Wednesday, 28 September 2011

27 September 2011. Letter 34

Dear Mark and Sue

Re: 19.22 FGW service from Paddington to Oxford, 27/9/11. Amount of my day wasted: 14 minutes.

Well met, Mark! What ho, Sue!

It's another day, it's another delay, it's another letter to waste your time in return. There's a certain inevitability about it, isn't there? There's a certain order to it. We're at the still point of a turning world, Mark - as everything collapses around us (the global economy, the European Union, the laws of physics, the British press, the Catholic Church, Arsenal's back four) we alone stand firm. We remain inviolate. You waste my time, I waste your time, strike up the band and let's keep the whole sorry dance going.

Still: at least it's nice weather, eh? Hotter than Hawaii, that's what they're saying! Sue: you don't know what you're missing! As you conga and calypso around the cocktail joints of Corfu and Casablanca, keeping a cardi on to ward against the cool of the evening, me and Mark and everyone else back here are all-but going topless. We're stripping off, Sue! We're exposing ourselves to the power of the sun! We're soaking up those UV rays, browning ourselves like so many slow-roasting lamb shanks. It's lovely! Doesn't it sound lovely, Sue?

Of course it does: it's an Indian Summer, Sue! It's totally subcontinental!

Interesting aside: do you know why it's called an Indian Summer, Mark? When you get a heatwave so late in the year like this? That's right! An Indian Summer is a period of hot weather following the first frost of autumn - and is so named after the prevailing climactic conditions of the Indian subcontinent. To wit - frost. It's awfully frosty in India, Mark! Not for nothing is Jaipur known as "The Frosty City". It's no accident that Bangalore is nicknamed "Frostalore" by the locals. (Also: Mumbai - Frostai, Delhi - Frosthi, Hyderabad - Frosterabad.)

The average temperature in India, Sue, is a distinctly chilly 2 degrees Celsius... all except for one week of the year, around late September, when the unique confluence of the Mid Atlantic Drift, the South Pacific Peripherique and the passing of Orion into Uranus send temperatures rocketing into the mid-80s. Hence: Indian Summer. A period of hot weather following frost.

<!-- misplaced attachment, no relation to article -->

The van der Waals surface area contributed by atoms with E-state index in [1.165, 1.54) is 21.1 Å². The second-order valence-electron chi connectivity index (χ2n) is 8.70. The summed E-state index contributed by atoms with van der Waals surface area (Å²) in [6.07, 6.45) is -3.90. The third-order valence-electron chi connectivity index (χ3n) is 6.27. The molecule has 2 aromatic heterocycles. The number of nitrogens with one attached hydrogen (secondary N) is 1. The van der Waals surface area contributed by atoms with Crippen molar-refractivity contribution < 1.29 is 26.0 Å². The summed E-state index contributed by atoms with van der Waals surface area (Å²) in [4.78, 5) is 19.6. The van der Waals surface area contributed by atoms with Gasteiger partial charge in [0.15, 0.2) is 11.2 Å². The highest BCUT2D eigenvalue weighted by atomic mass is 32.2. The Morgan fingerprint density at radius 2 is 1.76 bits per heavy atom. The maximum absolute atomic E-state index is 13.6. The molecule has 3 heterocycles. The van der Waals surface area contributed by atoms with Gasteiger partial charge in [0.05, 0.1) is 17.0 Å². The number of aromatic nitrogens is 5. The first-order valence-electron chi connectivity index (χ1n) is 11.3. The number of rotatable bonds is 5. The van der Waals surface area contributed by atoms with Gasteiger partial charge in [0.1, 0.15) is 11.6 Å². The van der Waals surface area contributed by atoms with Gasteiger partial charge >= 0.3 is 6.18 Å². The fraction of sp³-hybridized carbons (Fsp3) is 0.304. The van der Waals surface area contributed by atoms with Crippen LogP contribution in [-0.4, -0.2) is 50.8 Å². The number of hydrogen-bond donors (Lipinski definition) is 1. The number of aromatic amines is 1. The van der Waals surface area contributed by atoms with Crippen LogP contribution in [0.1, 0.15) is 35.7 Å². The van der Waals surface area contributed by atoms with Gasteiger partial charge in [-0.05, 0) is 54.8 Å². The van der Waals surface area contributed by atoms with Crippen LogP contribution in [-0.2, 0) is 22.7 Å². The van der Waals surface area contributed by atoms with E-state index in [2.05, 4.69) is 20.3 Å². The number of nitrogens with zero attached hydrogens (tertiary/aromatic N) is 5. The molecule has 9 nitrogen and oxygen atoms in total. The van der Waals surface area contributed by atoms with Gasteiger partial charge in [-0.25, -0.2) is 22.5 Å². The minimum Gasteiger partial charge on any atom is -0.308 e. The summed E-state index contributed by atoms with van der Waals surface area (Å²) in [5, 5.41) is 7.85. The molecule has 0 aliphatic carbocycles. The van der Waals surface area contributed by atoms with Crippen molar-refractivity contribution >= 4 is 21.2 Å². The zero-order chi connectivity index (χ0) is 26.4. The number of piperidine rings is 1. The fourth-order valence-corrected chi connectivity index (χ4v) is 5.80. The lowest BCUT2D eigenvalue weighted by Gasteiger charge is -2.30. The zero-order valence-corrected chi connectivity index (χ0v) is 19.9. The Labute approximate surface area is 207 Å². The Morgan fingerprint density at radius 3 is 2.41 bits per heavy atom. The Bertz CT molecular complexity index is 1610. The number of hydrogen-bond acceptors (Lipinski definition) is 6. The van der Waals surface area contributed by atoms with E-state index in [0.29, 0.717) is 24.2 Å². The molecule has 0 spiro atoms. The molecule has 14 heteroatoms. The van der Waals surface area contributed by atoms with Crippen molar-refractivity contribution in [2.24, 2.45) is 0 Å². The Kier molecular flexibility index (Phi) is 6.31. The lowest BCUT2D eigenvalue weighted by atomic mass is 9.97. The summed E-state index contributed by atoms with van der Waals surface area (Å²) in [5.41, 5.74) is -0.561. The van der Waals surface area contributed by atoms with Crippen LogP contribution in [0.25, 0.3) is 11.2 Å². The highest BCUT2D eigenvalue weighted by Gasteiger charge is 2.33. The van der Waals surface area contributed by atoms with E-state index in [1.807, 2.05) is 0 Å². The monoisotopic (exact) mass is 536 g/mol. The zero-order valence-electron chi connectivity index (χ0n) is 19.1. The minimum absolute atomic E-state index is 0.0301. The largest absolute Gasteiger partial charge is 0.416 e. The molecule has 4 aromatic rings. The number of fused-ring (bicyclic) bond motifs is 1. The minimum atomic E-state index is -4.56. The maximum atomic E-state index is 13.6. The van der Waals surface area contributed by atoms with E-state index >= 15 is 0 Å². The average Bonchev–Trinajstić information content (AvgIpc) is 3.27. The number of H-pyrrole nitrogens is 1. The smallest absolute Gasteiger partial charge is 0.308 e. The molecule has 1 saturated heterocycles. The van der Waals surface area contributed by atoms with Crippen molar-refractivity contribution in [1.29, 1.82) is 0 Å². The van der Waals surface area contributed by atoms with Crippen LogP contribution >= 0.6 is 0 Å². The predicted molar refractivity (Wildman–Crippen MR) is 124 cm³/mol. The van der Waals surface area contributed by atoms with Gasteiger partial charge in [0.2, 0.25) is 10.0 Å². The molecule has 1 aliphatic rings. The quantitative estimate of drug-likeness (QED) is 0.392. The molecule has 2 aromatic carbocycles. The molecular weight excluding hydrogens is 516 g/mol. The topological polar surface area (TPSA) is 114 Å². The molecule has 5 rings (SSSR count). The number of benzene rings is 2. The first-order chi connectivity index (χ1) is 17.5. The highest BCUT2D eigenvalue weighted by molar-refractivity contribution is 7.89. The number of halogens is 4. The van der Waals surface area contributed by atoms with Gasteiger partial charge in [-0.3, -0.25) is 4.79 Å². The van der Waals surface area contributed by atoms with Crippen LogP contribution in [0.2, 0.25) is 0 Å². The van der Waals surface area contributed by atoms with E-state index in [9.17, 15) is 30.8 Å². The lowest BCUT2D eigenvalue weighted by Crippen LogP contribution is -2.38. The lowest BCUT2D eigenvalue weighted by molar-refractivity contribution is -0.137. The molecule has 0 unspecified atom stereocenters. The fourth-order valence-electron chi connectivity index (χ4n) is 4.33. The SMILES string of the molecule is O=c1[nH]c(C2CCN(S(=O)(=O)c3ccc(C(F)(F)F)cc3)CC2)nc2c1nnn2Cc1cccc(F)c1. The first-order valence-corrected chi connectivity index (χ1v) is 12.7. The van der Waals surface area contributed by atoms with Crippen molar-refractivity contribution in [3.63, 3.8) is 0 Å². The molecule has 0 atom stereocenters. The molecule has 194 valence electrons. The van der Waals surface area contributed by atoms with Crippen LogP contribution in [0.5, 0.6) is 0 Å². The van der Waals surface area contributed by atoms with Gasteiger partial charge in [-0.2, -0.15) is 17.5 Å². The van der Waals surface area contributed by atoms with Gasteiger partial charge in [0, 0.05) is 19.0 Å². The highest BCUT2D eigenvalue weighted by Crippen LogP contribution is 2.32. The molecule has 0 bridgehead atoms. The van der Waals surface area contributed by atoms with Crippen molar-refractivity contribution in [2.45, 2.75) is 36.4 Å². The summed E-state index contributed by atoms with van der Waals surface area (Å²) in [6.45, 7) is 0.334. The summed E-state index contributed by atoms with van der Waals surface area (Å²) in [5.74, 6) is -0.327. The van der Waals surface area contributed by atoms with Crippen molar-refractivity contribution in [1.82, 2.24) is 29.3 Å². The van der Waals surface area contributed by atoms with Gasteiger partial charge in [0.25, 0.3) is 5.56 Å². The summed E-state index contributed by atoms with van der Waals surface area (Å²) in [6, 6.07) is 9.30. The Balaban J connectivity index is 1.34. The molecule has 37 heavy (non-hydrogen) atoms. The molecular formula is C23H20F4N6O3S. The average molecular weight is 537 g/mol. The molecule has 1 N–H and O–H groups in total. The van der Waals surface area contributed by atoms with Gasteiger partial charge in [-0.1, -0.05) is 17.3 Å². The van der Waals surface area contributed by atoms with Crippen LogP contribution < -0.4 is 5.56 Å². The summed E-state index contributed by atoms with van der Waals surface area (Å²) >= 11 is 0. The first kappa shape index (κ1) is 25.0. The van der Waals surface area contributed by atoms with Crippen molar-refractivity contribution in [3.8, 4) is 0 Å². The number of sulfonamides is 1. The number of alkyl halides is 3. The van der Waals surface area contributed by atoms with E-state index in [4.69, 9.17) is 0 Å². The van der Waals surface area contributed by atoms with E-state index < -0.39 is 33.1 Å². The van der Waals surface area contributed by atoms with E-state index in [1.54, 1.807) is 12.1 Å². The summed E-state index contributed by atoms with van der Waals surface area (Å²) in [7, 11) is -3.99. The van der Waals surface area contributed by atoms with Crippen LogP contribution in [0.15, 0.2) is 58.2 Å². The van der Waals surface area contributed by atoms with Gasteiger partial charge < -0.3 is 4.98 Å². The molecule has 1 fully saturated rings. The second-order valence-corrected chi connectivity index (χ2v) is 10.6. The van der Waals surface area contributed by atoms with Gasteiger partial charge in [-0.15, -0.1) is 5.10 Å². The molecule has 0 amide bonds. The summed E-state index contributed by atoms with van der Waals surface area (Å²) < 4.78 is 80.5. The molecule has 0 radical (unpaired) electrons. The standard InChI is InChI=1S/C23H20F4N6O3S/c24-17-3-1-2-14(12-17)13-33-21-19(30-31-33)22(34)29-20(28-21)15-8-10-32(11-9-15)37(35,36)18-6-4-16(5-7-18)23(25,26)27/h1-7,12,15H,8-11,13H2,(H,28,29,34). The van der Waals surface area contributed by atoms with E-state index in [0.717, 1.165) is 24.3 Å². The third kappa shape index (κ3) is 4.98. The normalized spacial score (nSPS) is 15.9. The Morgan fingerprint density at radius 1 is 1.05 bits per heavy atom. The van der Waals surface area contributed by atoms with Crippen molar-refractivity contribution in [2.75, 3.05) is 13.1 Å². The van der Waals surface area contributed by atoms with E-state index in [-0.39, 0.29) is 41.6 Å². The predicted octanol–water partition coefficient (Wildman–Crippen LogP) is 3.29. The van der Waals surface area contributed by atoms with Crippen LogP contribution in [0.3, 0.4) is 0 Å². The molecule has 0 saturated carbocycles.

(That single sunny week of the year is also when every single movie, TV programme and still photograph of India is filmed, made or taken, Mark. That's why it always looks so nice to us westerners who don't actually live there.)

Meteorology, Sue. That's the thing. Don't let anyone tell you otherwise.

But, geographical oddities aside and whatever the reason for the season, there's no denying it's lovely out. It reminds me of previous Indian Summers, Mark! The Indian Summers of my youth! That Indian Summer I was laid up in my flat with a broken leg, for example, and I passed the time watching my neighbours in the apartment block opposite. I saw some sights, I can tell you! There was the pianist, the ballet dancer, the newlyweds, the lady with the cat in the basket... and some right old rum-to-do with the chap opposite! Why, if it wasn't for my girlfriend at the time I'm not sure what would have happened. I must tell you more about it sometime: it's a great story, Mark! (She was a looker, too: looked just like Grace Kelly she did!)

Or I could tell you about that other Indian Summer, the one I spent at an archaeological dig in Egypt, looking for the Ark of the Covenant. Goodness, Mark! What a summer that was! There was a spot of trouble with our German friends, an awful episode with some snakes, and to top it all I nearly lost my favourite hat!

Or there was that (other) other Indian Summer, Sue, the one in my teenage years, when the crazy old Scientist who lived in the next street lent me his DeLorean car and I ended up back in 1955 and met my own Mum and Dad and taught Chuck Berry how to play Johnny B Goode and got chased around a bit by a bloke called Biff...

You know what, Mark? I should write these down properly, shouldn't I? Reading them again: they're great stories! There might be something in them, y'know? I reckon I could sell 'em to someone! Hollyoaks are always on the look out for interesting plot twists, I hear. And don't even start me on my time in 'Nam, up the Mekong river looking for this crazy bald guy called Kurtz...

But here's the thing, Mark. Although I've enjoyed many Indian Summers in a variety of interesting places and with a host of fascinating people, I'm not sure I've ever spent an Indian Summer sitting on a tired old train (if I'm lucky - otherwise standing on a tired old train) looking at my watch as my life ticks endlessly past me, cursing the fact I'm paying £450 a month to go nowhere slowly. This Indian Summer might be a first for that.

Au revoir!


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